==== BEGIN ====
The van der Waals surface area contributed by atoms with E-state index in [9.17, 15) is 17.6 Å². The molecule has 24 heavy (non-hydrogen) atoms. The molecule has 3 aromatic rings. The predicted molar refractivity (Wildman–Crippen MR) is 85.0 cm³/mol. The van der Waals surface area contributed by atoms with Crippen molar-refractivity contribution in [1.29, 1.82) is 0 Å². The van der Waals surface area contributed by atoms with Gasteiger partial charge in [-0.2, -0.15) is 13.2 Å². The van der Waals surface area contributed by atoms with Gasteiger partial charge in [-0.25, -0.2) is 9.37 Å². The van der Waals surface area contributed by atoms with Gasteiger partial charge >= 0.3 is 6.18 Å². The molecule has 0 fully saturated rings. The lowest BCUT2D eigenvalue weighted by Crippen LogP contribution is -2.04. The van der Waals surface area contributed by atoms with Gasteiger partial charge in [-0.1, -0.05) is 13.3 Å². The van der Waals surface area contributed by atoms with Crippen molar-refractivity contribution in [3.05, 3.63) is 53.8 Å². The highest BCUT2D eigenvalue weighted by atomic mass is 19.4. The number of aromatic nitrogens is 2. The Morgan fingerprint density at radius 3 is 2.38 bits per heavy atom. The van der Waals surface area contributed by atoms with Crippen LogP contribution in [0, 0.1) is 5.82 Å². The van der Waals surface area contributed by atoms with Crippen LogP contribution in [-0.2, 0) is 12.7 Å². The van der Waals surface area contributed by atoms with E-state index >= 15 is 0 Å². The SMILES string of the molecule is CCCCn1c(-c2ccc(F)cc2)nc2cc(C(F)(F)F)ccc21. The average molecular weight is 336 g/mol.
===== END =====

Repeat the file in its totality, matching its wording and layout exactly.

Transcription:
The van der Waals surface area contributed by atoms with E-state index in [9.17, 15) is 17.6 Å². The molecule has 24 heavy (non-hydrogen) atoms. The molecule has 3 aromatic rings. The predicted molar refractivity (Wildman–Crippen MR) is 85.0 cm³/mol. The van der Waals surface area contributed by atoms with Crippen molar-refractivity contribution in [1.29, 1.82) is 0 Å². The van der Waals surface area contributed by atoms with Gasteiger partial charge in [-0.2, -0.15) is 13.2 Å². The van der Waals surface area contributed by atoms with Gasteiger partial charge in [-0.25, -0.2) is 9.37 Å². The van der Waals surface area contributed by atoms with Gasteiger partial charge >= 0.3 is 6.18 Å². The molecule has 0 fully saturated rings. The lowest BCUT2D eigenvalue weighted by Crippen LogP contribution is -2.04. The van der Waals surface area contributed by atoms with Gasteiger partial charge in [-0.1, -0.05) is 13.3 Å². The van der Waals surface area contributed by atoms with Crippen molar-refractivity contribution in [3.05, 3.63) is 53.8 Å². The highest BCUT2D eigenvalue weighted by atomic mass is 19.4. The number of aromatic nitrogens is 2. The Morgan fingerprint density at radius 3 is 2.38 bits per heavy atom. The van der Waals surface area contributed by atoms with Crippen LogP contribution in [0, 0.1) is 5.82 Å². The van der Waals surface area contributed by atoms with Crippen LogP contribution in [-0.2, 0) is 12.7 Å². The van der Waals surface area contributed by atoms with E-state index >= 15 is 0 Å². The SMILES string of the molecule is CCCCn1c(-c2ccc(F)cc2)nc2cc(C(F)(F)F)ccc21. The average molecular weight is 336 g/mol.